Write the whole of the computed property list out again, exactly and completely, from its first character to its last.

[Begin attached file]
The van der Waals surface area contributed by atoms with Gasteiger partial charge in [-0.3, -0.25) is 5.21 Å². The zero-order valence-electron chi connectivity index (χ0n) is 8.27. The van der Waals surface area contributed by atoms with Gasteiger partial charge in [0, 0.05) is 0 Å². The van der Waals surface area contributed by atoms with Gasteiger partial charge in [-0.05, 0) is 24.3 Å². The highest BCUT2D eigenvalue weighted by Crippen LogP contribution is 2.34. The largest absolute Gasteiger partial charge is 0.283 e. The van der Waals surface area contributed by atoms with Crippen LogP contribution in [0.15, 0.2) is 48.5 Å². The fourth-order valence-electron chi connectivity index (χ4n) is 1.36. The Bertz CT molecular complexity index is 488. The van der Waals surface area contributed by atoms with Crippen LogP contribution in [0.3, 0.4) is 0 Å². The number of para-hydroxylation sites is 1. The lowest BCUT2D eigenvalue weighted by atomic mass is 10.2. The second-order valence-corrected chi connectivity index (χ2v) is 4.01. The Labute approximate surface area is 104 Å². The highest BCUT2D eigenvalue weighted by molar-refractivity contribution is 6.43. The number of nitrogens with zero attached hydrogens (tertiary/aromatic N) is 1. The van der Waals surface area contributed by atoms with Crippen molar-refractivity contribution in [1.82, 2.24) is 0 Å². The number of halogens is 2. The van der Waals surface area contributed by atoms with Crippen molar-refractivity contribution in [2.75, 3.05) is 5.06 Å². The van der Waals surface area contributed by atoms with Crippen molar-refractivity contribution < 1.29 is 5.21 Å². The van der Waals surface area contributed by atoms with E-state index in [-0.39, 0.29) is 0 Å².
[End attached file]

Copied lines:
The van der Waals surface area contributed by atoms with Gasteiger partial charge in [-0.3, -0.25) is 5.21 Å². The zero-order valence-electron chi connectivity index (χ0n) is 8.27. The van der Waals surface area contributed by atoms with Gasteiger partial charge in [0, 0.05) is 0 Å². The van der Waals surface area contributed by atoms with Gasteiger partial charge in [-0.05, 0) is 24.3 Å². The highest BCUT2D eigenvalue weighted by Crippen LogP contribution is 2.34. The largest absolute Gasteiger partial charge is 0.283 e. The van der Waals surface area contributed by atoms with Crippen LogP contribution in [0.15, 0.2) is 48.5 Å². The fourth-order valence-electron chi connectivity index (χ4n) is 1.36. The Bertz CT molecular complexity index is 488. The van der Waals surface area contributed by atoms with Crippen LogP contribution in [0.3, 0.4) is 0 Å². The number of para-hydroxylation sites is 1. The lowest BCUT2D eigenvalue weighted by atomic mass is 10.2. The second-order valence-corrected chi connectivity index (χ2v) is 4.01. The Labute approximate surface area is 104 Å². The highest BCUT2D eigenvalue weighted by molar-refractivity contribution is 6.43. The number of nitrogens with zero attached hydrogens (tertiary/aromatic N) is 1. The van der Waals surface area contributed by atoms with Crippen molar-refractivity contribution in [1.82, 2.24) is 0 Å². The number of halogens is 2. The van der Waals surface area contributed by atoms with Crippen molar-refractivity contribution in [2.75, 3.05) is 5.06 Å². The van der Waals surface area contributed by atoms with Crippen molar-refractivity contribution < 1.29 is 5.21 Å². The van der Waals surface area contributed by atoms with E-state index in [-0.39, 0.29) is 0 Å².